Let me start by disabusing Kenyans of several notions that may form the foundation of misinformation as the public debate on regulating the betting, lotteries and gaming industry gains momentum.
Indeed, the debate has just gone a notch higher, but there is a tendency to distort or disregard facts.
The first piece of misinformation is that the Betting Control and Licensing Board (BCLB) is not up to speed with the dynamic developments in the industry.
Nothing could be further from the truth.
The board, which is under the Ministry of Interior and Coordination of National Government, instituted the introduction of regulation and other measures in 2015.
The mandate of the board includes controlling and licensing betting and gaming premises; authorising public lotteries and prize competitions, eliminating illegal gambling; protecting the members of public against fraud; safeguarding the underage and vulnerable against gambling and promoting responsible gaming.
Because of media attention, much focus is trained at the sports betting and lotteries firms.
However, one of the biggest challenges facing the nation is the proliferation of illegal gaming machines in virtually every shopping centre countrywide.
These machines are not only a security threat, but provide a potent recipe for gambling addiction by youth.
To ensure control and verification of standards of these machines, the board has to verify details of the importing institution, and exporters as well as the gambling jurisdiction’s authority as to whether the devices are of the high standards required by Kenyan jurisdiction.
To combat the danger posed by the machines, the board sought the support of the Kenya Revenue Authority’s Customs Department to ensure that all importers of gaming equipment have the requisite clearance from the board.
In mid-January, KRA issued a notice to all the importers and Customs agents, stopping the importation of equipment without authorisation from the regulator.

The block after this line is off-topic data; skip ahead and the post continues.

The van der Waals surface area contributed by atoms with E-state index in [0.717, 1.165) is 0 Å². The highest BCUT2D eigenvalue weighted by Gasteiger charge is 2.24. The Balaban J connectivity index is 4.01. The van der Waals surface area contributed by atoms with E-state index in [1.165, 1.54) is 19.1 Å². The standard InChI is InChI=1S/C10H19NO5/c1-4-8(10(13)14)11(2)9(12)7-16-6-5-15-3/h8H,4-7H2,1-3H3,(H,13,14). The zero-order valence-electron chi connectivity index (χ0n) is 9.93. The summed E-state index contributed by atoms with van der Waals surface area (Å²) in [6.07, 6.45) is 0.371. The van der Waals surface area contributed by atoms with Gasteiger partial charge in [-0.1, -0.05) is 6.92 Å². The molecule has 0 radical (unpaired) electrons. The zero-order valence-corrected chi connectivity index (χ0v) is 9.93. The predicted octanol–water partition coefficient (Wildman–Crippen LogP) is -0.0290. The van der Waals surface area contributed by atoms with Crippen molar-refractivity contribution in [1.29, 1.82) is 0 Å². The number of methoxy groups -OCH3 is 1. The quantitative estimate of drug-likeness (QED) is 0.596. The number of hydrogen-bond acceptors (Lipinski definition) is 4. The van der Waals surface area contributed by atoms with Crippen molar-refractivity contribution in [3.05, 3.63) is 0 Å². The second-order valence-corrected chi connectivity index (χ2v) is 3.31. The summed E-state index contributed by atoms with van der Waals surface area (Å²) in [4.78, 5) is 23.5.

The move will ensure protection of the public, enhance regulation and tighten taxation.
In early December last year, I issued a communication to all county commissioners to remove gambling machines from all shops and villages.
The Cabinet secretary, Ministry of Interior and Coordination of National Government, Mr Joseph Nkaissery, later reiterated the same in a directive, whilst also revoking purported pilot authorisation of such machines.
On the matter of winnings advertised by the lottery and sports betting firms; in October last year, the board made it mandatory that all monies promised and advertised as jackpots should be deposited in a fixed account with a reputable bank and evidence presented to the board before any advertisements are placed in the media.
Betting, gambling and gaming are not illegal. The law regulating the industry has been in existence since 1966.
However, in the recent past, the industry has exponentially grown, especially on the back of sports betting.
The most bandied piece of misinformation surrounds the recently introduced Betting, Lotteries and Gaming (Amendment Bill), 2016.
The author of the Bill sought to imply that the regulator has not offered any guidance to the industry. This is not true.
The regulator, through its parent ministry, has drawn up regulations, sought input from stakeholders as directed by the Constitution and engaged with the office of the Attorney-General to ensure that the regulations are aligned with the laws.
The regulations have taken cognizance of the dynamism of the industry and its accompanying technology.
The regulations, if approved, shall apply to online and mobile bookmaking; online and mobile lotteries; online and mobile casinos; and online and short messages services games and promotions.
The regulations are also aimed at protecting the society from the over-hyping of the demand for gambling; protect the young and vulnerable in society from the negative effects of gambling; promote the development of a responsible gambling, betting and gaming industry; and prevent it from being used in money laundering.
Admittedly, there has been a delay in gazetting the regulations, but this should not be used as a reason to hastily introduce a Bill that overlooks the tremendous input from across the board, and consultations with other gambling jurisdictions to tap into best practices from other nations.
The regulations address the previous weak regulatory and institutional framework.
They cover licensing and renewals, registration of players, payment of winnings.
We need to interrogate the regulations dispassionately and avoid politicising the industry.
Mr Kimani is the executive chairman, Betting Control and Licensing Board